You’re being too nice. Does she say anything useful or constructive at all? At least anything she could not have cribbed off Wikipedia. She does not like the books she alleges she has read. Fine. Neither do I. But she insists that she is morally and intellectually entitled to criticise these authors. Well, OK, perhaps. I wouldn’t deny it. But I would prefer it if she had anything interesting to say. And she doesn’t.

D.F. Wallace: a good writer who is not such a sexist dillweed that it prevents one from enjoying his work, and is nonetheless an officially canonized Important Novelist. How satisfactory! He also needed an editor, though. Does no one have an editor? Do they rely on the firm rock of the horrible-looking PC OS to keep them real?

Come on. If she was a character in a novel she would condemn herself for being a sexist construction.

She also seems to have a thing about rape.

We are moved by the ideals of Thomas Jefferson even though we know he took his wife’s little sister, the sister she brought with her as a six-month old baby, the very youngest part of her dowerage when she married him—he took that grown girl as a slave concubine, and raped that woman until he died.

We do not know this. We do not know this at all. She supposes that Jefferson raped Sally Hemmings. In reality we have no evidence whether it was consentual or not. Given Hemmings went to Paris with him and then chose to go back to America when she could have stayed and been free suggests that she did not greatly object to the relationship.

This is despite the fact that he and Telemachus go on to hang the 12 faithless maids with a ship’s cable strung between the courtyard and another interior building, … the suitors raped those women, at least some of them, and likely all, if we use our imagination even in the most limited and machine-like fashion on the situation.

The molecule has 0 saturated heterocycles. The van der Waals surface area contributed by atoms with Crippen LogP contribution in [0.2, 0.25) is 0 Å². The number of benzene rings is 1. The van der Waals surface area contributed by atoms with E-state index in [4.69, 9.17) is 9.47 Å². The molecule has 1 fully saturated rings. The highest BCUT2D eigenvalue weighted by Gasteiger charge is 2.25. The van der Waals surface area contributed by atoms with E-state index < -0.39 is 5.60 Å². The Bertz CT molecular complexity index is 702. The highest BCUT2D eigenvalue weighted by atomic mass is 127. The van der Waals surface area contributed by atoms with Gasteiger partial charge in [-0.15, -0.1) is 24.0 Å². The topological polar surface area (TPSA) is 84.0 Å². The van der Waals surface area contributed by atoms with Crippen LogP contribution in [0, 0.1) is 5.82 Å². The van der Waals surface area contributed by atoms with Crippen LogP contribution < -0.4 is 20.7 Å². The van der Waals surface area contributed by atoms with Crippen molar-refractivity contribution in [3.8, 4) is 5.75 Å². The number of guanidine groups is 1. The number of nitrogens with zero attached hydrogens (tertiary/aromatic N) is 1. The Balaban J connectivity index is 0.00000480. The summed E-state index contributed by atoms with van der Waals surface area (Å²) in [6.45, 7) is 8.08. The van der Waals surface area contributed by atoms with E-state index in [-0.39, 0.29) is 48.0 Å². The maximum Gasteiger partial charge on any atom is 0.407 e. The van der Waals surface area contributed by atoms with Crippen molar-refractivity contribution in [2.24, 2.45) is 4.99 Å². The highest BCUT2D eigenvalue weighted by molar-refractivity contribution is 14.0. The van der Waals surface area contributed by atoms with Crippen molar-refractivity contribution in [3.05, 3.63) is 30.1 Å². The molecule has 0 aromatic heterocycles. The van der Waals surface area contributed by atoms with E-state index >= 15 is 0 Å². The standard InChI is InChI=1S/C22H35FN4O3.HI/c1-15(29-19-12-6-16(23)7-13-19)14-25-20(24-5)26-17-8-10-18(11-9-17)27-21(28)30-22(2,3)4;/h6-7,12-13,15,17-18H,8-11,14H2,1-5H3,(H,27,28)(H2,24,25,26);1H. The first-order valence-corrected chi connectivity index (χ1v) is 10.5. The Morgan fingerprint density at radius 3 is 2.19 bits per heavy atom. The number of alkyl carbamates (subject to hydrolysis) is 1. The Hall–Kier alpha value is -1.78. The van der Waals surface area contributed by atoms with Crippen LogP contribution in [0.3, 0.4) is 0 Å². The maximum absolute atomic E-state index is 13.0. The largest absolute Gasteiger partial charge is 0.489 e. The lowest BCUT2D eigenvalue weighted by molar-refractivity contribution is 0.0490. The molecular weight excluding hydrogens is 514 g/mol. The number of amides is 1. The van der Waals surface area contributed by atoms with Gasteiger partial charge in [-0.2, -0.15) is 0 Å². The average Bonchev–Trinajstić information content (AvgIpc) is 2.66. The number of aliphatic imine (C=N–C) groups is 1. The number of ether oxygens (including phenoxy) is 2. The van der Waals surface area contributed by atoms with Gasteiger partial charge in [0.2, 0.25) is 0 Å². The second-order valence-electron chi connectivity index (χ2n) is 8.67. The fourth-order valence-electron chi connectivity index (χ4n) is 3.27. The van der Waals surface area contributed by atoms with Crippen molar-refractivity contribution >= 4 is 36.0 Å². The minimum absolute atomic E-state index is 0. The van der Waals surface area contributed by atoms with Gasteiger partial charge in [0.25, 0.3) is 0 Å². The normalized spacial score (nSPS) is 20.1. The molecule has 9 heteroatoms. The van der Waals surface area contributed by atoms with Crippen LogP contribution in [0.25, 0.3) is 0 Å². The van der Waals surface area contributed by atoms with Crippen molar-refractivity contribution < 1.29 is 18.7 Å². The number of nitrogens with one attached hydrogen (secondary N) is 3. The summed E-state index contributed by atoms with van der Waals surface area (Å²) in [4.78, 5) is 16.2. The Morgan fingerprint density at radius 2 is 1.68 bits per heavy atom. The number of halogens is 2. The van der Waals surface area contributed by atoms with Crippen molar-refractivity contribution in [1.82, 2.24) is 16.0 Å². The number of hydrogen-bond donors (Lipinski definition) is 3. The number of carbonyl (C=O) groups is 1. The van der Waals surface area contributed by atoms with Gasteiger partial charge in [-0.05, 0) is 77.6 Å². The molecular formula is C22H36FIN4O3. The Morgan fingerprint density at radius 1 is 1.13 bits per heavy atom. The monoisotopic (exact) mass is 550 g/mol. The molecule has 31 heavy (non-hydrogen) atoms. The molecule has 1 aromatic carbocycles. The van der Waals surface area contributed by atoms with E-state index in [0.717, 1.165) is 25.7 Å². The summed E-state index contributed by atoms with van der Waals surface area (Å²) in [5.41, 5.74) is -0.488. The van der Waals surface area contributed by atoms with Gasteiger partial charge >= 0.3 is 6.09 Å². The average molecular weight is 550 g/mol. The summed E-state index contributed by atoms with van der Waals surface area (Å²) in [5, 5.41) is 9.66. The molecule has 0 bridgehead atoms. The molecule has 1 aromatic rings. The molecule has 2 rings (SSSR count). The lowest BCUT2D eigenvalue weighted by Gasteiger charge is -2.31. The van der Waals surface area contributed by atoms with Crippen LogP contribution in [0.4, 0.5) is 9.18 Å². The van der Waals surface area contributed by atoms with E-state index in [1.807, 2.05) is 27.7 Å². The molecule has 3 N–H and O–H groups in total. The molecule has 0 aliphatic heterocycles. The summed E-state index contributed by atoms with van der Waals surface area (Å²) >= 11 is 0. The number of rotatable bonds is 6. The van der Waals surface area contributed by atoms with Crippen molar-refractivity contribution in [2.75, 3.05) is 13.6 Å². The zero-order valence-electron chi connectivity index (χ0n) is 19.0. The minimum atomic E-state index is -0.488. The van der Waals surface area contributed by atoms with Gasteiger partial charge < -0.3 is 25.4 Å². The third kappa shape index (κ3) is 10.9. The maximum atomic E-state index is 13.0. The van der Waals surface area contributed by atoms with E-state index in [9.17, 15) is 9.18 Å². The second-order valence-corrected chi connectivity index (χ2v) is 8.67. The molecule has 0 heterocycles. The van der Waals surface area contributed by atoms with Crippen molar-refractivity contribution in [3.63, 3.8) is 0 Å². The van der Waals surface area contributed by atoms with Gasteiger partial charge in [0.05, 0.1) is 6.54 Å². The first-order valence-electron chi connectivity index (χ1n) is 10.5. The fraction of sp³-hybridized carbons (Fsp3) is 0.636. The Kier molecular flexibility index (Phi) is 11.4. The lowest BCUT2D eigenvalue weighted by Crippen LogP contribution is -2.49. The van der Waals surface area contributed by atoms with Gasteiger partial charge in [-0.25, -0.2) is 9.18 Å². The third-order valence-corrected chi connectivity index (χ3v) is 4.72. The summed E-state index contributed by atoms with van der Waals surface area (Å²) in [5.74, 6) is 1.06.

Actually there is not a lot of evidence that any of those suitors raped anyone either. That is the point of the maids being faithless – they can only betray a faith if they choose other than they should.

So we have a flat, fatuous poser who sees rape everywhere. Thinks about it a lot. This is going to work out well.

Thor September 26, 2013 at 4:40 am

Yes, my take on her writing exactly. What on earth made Tyler link to her–at least what she wrote in that piece? I am not inclined to see if her other contributions elsewhere are better.

ladderff September 25, 2013 at 8:30 pm

Why is every woman everywhere so angry about everything? Write a better novel if you’re so inspired by these ‘problems.’ Probably harder than hucking spoiled anger, but possibly more honorable.

Jamie_NYC September 25, 2013 at 9:39 pm

There is another element here. As Charles Bukowski said: “I can invent male characters, because I’m one of them, but to write about a female character, I have to know her in real life.” In general, I find that the male characters in the novels written by women are more convincing than female characters in the novels written by men.

Matt September 26, 2013 at 3:07 am

I can remember reading an analysis online which compared male and female 19th century novelists and characterisation, when traits were ranked as metrics, which found that female characters as written by male novelists tended to be more similar to female characters written by female novelists than male characters written by female novelists were close to male characters written by male novelists.